What comes to mind when you think of your favorite park? A shady lagoon? A scenic path? Or is it a soccer field perfectly suited for an after-work pick-up game?
Whatever the appeal, chances are it’s not the availability of parking. In fact, according to Peter Harnik at City Parks Blog, many of the country’s most popular urban parks are characterized by a conspicuous lack of parking.
In some cases, parking should be removed to expand on the actual elements of parks that attract visitors. Harnik explains:
A 2007 study by the Center for City Park Excellence of 70 major city parks in the United States revealed that, collectively, they devote a total of 529 acres to the very technology that many people seek to escape when they head into their local patch of nature. That’s an area larger than Schenley Park in Pittsburgh, City Park in Denver, Lake Harriet Park in Minneapolis, or Franklin Park in Boston. In Chicago, where the city spent $475 million to create 24-acre Millennium Park, almost twice that much land – 46 acres – is given over to auto storage within nearby Lincoln Park.
The range is from almost zero spaces in Brooklyn’s Prospect Park to more than 6,000 in Chicago’s Lincoln Park, more than 7,000 in St. Louis’s Forest Park, and 10,000 in Flushing Meadow/Corona Park in New York.
Despite the popular assumption, auto storage doesn’t correlate directly with visitation. The nation’s most heavily used park, Central Park in New York, has only 130 parking spaces yet gets 25 million visits per year. Prospect Park in Brooklyn, New York, receives 6 million visits while providing only forty spaces for skaters at Wollman Rink–and that lot is open only periodically. On the other hand, in Houston, about 15 of Hermann Park’s 445 acres are devoted to 2,000 spaces for automobile storage. Interestingly, although it gets about 2.3 million visits per year, Hermann is less heavily used than Riverside Park in New York, which has almost no auto storage.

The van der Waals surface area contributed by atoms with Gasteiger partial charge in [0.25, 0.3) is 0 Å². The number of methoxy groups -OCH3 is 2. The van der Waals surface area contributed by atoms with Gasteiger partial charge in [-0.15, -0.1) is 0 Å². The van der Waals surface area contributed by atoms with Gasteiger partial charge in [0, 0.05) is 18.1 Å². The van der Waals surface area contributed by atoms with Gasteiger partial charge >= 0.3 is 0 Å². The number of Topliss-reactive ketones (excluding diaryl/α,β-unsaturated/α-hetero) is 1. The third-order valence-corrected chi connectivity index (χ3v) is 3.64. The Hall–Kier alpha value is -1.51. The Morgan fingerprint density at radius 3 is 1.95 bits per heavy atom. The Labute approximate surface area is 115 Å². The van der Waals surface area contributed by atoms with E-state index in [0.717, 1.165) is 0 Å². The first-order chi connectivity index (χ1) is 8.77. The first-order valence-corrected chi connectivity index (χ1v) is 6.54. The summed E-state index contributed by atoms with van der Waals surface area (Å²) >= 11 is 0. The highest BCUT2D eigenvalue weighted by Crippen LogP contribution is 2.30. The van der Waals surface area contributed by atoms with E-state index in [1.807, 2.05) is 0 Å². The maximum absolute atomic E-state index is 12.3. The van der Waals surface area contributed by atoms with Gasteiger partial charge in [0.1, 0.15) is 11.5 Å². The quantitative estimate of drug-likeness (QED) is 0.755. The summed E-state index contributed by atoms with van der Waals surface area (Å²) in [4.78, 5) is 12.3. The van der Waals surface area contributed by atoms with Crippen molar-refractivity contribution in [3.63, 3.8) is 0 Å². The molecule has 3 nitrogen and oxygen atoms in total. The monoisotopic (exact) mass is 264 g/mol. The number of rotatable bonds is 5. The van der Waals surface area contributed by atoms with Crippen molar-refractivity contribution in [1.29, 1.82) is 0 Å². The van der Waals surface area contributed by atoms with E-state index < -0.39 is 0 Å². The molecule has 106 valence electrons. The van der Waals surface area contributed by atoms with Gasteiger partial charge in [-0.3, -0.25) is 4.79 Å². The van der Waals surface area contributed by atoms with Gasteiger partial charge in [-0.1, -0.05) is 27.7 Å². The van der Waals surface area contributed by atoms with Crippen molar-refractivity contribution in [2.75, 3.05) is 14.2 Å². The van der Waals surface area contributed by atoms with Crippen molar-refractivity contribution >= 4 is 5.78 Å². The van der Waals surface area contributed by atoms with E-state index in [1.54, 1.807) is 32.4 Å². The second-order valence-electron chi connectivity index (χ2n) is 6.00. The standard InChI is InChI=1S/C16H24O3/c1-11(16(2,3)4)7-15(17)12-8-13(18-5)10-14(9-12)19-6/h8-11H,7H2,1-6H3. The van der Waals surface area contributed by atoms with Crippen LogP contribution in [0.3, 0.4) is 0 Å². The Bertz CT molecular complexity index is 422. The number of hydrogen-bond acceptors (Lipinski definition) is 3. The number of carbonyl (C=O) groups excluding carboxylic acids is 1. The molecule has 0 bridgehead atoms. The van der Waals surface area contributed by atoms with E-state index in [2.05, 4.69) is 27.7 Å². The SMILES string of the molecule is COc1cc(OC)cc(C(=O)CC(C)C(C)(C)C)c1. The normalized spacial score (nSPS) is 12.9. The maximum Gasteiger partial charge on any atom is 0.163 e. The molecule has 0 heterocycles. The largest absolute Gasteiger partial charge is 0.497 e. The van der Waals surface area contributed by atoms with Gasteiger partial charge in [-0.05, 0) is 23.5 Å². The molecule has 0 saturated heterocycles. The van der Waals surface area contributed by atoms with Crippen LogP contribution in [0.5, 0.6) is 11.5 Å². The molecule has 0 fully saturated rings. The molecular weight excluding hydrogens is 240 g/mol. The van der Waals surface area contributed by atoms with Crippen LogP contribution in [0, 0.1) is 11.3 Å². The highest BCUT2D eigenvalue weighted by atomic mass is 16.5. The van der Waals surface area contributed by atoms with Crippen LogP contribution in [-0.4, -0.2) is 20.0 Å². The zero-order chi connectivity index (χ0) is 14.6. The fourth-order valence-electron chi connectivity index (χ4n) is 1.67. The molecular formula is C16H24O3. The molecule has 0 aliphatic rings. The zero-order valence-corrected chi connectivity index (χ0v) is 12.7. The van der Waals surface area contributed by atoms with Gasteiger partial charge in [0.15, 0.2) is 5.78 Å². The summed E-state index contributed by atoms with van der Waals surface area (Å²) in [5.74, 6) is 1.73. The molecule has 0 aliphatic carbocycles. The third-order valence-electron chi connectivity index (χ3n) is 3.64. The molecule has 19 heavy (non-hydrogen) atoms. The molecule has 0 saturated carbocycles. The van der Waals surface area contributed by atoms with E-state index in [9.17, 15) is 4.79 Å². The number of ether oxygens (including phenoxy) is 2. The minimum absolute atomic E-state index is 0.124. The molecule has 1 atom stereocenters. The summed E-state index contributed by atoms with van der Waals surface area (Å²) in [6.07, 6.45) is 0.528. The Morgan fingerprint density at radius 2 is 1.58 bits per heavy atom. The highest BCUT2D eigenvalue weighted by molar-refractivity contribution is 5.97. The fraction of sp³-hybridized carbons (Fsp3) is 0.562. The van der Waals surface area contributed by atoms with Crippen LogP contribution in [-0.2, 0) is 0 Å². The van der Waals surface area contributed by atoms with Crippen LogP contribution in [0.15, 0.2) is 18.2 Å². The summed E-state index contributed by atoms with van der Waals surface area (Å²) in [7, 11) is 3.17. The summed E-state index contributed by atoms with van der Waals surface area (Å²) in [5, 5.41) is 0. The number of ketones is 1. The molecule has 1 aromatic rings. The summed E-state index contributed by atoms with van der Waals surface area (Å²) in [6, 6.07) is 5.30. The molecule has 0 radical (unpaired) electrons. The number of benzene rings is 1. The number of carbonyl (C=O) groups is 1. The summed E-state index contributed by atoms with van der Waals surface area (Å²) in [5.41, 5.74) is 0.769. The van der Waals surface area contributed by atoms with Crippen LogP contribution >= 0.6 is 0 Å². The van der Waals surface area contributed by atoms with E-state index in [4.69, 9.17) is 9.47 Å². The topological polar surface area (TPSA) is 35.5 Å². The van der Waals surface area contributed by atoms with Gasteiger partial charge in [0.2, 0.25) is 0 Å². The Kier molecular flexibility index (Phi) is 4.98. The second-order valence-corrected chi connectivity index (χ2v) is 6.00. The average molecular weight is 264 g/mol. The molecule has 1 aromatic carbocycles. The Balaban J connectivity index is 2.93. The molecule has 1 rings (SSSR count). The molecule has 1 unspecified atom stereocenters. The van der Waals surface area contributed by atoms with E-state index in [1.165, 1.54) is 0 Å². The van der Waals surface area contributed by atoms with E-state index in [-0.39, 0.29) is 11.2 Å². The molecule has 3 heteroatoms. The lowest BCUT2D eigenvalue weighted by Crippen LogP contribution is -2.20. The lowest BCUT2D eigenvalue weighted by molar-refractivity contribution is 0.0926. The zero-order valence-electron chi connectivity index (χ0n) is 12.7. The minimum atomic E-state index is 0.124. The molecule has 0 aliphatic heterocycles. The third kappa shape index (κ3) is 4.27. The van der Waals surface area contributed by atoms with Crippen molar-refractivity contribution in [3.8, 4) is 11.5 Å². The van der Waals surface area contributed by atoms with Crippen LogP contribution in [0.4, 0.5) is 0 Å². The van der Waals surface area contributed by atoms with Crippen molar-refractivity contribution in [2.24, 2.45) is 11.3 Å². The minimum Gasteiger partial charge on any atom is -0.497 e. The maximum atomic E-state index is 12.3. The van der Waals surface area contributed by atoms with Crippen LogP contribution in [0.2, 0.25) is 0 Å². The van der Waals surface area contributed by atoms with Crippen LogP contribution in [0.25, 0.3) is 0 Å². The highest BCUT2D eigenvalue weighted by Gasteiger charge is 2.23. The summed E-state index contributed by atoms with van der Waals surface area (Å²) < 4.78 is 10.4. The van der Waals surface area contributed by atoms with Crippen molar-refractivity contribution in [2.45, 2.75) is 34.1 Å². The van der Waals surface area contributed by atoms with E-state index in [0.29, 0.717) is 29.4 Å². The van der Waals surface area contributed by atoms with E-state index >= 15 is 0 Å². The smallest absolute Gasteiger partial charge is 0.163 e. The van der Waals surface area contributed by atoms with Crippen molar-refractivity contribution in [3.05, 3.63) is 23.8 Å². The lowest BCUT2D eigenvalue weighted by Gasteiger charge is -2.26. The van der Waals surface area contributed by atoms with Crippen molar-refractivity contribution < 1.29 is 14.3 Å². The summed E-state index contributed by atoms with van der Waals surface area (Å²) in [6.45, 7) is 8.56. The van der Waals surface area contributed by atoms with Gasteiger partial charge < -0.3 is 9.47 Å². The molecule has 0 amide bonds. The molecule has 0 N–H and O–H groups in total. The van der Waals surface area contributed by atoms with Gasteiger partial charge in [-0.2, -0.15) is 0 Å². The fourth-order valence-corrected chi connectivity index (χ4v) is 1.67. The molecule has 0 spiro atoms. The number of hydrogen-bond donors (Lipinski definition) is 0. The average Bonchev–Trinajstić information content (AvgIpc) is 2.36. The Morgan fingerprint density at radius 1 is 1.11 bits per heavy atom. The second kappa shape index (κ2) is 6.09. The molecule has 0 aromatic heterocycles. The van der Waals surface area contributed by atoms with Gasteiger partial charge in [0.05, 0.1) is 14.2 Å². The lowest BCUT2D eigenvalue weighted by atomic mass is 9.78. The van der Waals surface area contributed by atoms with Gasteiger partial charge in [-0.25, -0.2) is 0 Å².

Harnik acknowledges that some parks are “held hostage by the automobile,” and says that, particularly in auto-centric cities, striking the right balance between providing parking and maintaining a quality park can be a challenge. One step in the right direction is to charge a fee, a strategy that will encourage park users to choose alternative modes and help maximize the parking space that is available. Mid-density Minneapolis has been a leader in this area. The city recently installed meters that charge $1.25 per hour at its parks. Now that money is returning to the park system to help keep them attractive — a real win-win.
Elsewhere on the Network today: Bike Portland reports that the nation’s bike-friendliest city is pursuing its own bike sharing system, with support from the local streetcar contingent. Broken Sidewalk compares the retail frontage provided by sprawl versus urban street patterns. And Write of Way offers advice on that nagging concern for new bike commuters: sweat.